The Science of Folklore: Aurelio Espinosa on Spain and the American Southwest

By Limón, Renata | Journal of American Folklore, Fall 2014 | Go to article overview

The Science of Folklore: Aurelio Espinosa on Spain and the American Southwest


Limón, Renata, Journal of American Folklore


And what is the significance of folklore in the field of history? History, the materials that historians have documented over the ages, are coming to be in general solely the history of the nations or peoples who have achieved domination of others, the political history of certain monarchs and their family.... The study of the life of the people, of their mode of thinking, their art, their beliefs and practices, is a new thing for the field of history. And the result is that history, to remain true history, must acknowledge the worth of the other auxiliary sciences, among them the science of folklore.

-Aurelio M. Espinosa, La Ciencia de Folklore, 1928

The news from Spain is bad, very bad____Even the half-baked intellectuals are surprised at the turn of events. One thing seems perfectly clear. The attack was not specifically against the monarchy for the mere purpose of introducing a republican regime. It appears that a well-organized communistic program that was to advance step by step was arranged by the enemies of law and order and Catholicism. It was a pact with Satan and we should no longer be deluded.

-Aurelio M. Espinosa, The Monitor: The Official Organ of the Archdiocese of San Francisco, June 27, 1931

The following study examines the writings of Aurelio M. Espinosa (1880-1958), a scholar who studied Spanish language and folklore in the American Southwest and Spain. After completing his doctoral studies at the University of Chicago, Espinosa began teaching in the Romance Languages Department of Stanford University in 1910 (Brunvand 1996). He remained at Stanford throughout his career, until his re- tirement in 1947. Espinosa is best known for tracing what he asserted to be the Span- ish origins of folktales among the Spanish-speaking populations of New Mexico and Colorado. He was a member of the American Folklore Society and served as its president from 1923-1924. Espinosa also helped found the American Association of Teachers of Spanish (1917), the Linguistic Society of America (1925), and the So- ciété Internationale de Dialectologie Romane (1909).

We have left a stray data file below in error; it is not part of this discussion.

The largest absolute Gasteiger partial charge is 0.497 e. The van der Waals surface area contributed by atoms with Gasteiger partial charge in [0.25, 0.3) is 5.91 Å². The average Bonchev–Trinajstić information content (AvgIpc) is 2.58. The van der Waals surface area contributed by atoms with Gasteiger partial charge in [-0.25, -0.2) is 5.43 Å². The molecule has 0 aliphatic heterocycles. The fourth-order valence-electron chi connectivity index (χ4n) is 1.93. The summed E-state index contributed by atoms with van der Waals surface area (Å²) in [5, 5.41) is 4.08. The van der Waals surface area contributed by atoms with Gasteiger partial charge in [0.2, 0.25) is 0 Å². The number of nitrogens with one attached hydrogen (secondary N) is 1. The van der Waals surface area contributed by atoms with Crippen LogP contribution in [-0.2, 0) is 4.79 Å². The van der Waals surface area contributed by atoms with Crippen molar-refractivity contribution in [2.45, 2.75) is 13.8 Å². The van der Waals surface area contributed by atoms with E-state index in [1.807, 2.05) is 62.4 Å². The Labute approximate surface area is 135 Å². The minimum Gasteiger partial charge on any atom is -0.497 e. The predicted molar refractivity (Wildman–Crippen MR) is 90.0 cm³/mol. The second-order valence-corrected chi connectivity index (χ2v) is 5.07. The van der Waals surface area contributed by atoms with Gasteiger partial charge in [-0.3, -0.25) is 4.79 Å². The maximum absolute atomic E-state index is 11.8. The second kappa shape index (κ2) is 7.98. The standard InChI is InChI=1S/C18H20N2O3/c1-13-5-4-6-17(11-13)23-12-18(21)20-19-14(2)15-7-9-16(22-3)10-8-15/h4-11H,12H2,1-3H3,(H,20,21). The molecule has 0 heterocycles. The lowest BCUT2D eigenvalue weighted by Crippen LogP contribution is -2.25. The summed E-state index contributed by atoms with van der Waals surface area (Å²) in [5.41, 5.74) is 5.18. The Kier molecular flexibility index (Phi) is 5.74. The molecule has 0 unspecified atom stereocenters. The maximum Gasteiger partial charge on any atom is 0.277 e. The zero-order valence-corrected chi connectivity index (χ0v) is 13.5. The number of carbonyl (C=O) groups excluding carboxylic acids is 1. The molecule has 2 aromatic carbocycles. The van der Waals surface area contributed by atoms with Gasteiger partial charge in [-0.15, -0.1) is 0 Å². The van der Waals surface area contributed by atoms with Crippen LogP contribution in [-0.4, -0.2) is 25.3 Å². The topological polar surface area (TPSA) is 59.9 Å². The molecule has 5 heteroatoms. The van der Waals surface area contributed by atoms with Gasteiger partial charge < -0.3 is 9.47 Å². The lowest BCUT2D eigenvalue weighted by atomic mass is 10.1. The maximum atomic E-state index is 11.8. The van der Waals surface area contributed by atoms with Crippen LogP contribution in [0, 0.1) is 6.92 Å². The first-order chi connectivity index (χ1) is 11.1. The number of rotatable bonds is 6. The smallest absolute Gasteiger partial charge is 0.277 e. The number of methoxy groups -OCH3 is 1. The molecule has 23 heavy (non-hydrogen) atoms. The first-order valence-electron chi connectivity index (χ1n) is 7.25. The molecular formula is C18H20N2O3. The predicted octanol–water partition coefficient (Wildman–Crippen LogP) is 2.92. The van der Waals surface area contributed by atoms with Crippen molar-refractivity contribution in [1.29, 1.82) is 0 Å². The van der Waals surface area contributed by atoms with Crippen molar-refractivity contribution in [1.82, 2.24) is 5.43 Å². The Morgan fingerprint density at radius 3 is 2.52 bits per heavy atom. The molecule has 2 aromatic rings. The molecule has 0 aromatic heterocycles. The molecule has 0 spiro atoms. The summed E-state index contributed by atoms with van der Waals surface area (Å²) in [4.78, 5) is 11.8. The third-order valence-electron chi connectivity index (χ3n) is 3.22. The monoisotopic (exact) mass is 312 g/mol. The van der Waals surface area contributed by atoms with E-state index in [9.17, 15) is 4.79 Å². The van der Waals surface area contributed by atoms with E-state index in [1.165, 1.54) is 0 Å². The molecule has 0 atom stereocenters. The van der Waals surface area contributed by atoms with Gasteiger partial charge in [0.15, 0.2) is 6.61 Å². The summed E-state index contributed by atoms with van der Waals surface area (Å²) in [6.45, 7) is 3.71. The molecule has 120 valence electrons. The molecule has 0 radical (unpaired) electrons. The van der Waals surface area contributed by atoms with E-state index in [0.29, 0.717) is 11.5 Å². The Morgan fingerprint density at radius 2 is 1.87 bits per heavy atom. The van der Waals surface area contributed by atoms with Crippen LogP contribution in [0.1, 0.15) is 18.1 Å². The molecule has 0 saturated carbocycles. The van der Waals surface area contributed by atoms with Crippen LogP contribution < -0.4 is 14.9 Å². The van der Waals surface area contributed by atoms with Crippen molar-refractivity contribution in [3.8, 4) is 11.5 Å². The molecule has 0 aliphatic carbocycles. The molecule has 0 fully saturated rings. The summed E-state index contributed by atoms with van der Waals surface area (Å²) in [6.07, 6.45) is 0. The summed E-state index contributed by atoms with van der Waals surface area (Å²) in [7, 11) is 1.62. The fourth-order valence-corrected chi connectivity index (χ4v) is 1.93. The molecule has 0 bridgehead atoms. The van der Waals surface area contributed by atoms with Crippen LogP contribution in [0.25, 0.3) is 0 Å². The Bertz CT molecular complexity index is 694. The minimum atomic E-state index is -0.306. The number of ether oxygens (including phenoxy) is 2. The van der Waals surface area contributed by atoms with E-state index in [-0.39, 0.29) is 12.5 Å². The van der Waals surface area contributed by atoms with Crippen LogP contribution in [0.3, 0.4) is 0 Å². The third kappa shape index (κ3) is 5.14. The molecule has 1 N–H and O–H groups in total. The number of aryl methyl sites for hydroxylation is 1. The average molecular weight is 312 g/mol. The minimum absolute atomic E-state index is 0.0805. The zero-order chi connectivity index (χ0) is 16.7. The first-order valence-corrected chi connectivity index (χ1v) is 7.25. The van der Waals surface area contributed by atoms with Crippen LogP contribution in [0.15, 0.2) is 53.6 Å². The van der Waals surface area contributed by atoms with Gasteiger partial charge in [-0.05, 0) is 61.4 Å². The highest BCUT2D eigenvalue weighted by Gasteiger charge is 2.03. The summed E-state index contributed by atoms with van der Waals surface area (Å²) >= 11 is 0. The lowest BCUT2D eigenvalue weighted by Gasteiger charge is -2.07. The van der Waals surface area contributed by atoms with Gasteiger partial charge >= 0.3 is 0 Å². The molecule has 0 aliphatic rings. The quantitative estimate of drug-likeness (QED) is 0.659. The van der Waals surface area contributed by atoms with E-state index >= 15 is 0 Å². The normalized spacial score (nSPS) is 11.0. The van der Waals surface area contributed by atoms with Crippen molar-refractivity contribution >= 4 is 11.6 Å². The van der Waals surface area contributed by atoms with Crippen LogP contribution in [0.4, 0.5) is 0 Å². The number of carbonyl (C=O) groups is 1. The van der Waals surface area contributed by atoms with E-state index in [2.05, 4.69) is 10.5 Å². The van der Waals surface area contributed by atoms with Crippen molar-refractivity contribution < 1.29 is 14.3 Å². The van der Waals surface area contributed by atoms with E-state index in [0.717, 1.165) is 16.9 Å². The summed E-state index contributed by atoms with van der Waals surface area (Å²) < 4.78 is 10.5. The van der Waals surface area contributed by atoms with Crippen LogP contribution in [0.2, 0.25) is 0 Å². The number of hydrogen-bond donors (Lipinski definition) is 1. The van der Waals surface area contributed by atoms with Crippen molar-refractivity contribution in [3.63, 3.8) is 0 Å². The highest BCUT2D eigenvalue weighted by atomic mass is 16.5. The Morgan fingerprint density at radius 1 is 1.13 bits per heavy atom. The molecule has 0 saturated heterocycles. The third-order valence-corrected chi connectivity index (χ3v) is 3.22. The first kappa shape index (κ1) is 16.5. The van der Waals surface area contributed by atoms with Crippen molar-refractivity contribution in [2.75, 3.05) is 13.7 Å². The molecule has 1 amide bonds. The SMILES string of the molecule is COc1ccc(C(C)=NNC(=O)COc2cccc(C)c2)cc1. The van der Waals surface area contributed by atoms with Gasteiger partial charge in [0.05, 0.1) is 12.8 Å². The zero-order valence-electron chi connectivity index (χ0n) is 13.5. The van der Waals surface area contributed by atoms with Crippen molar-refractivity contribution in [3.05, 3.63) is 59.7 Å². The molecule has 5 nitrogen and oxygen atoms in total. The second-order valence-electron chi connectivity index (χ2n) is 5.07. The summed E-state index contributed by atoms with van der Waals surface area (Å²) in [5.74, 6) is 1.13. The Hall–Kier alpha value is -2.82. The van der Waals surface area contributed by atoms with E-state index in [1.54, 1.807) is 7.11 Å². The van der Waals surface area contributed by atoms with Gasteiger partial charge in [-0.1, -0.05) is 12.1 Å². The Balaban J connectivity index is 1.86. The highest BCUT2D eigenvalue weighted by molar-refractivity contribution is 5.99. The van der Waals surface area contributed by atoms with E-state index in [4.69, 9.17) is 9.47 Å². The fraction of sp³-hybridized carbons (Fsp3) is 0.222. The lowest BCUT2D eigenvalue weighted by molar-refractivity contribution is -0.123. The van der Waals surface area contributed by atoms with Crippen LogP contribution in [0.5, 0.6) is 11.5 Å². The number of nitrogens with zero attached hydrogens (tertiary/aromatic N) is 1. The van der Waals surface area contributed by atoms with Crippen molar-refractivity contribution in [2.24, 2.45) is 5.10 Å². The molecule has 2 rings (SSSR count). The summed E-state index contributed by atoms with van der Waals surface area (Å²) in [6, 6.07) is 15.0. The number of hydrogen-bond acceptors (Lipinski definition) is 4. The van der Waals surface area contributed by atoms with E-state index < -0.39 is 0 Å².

Espinosa was one of the first systematic academic folklorists to work with Ameri- can materials. He introduced both a rigorous fieldwork methodology and a highly developed theoretical framework to folklore studies under the banner of the historic- geographic method. At the same time, Espinosa was one of the first academic schol- ars in what would later develop into a broad area of multidisciplinary scholarship on the people of Spanish/Mexican origin in the United States. He came to scholarly maturity a little more than half a century after the US-Mexico War and the occupation of Mexico's northernmost territories by Anglo-American military forces. During this period, the cultural identity and political citizenship of the indigenous and Mexican population of the now US Southwest were contested and redefined within a new national context. At the same time, placed in a global context, Espinosa's profes- sional activities spanned a period of intense ideological development and political mobilization of transnational movements of the left and right. This period coincided with the transformation of folklore studies, from its late nineteenth-century begin- nings with the founding of the American Folklore Society in 1888, into a full-fledged discipline with an institutional home. Espinosa conducted his research during a pe- riod that bridged the early professional activities of late nineteenth-century folklor- istics and the consolidation of the discipline in the 1940s. The establishment of the first major academic folklore program at Indiana University, the granting of degrees in folklore in the 1950s under Richard M. Dorson, and the establishment of the The Folklore Institute in 1964 all marked the gradual emergence of folklore as an aca- demic discipline.

Folklore as a discipline and practice was intimately involved in the ideological formations and disputations of the twentieth century, both in the United States and abroad. …

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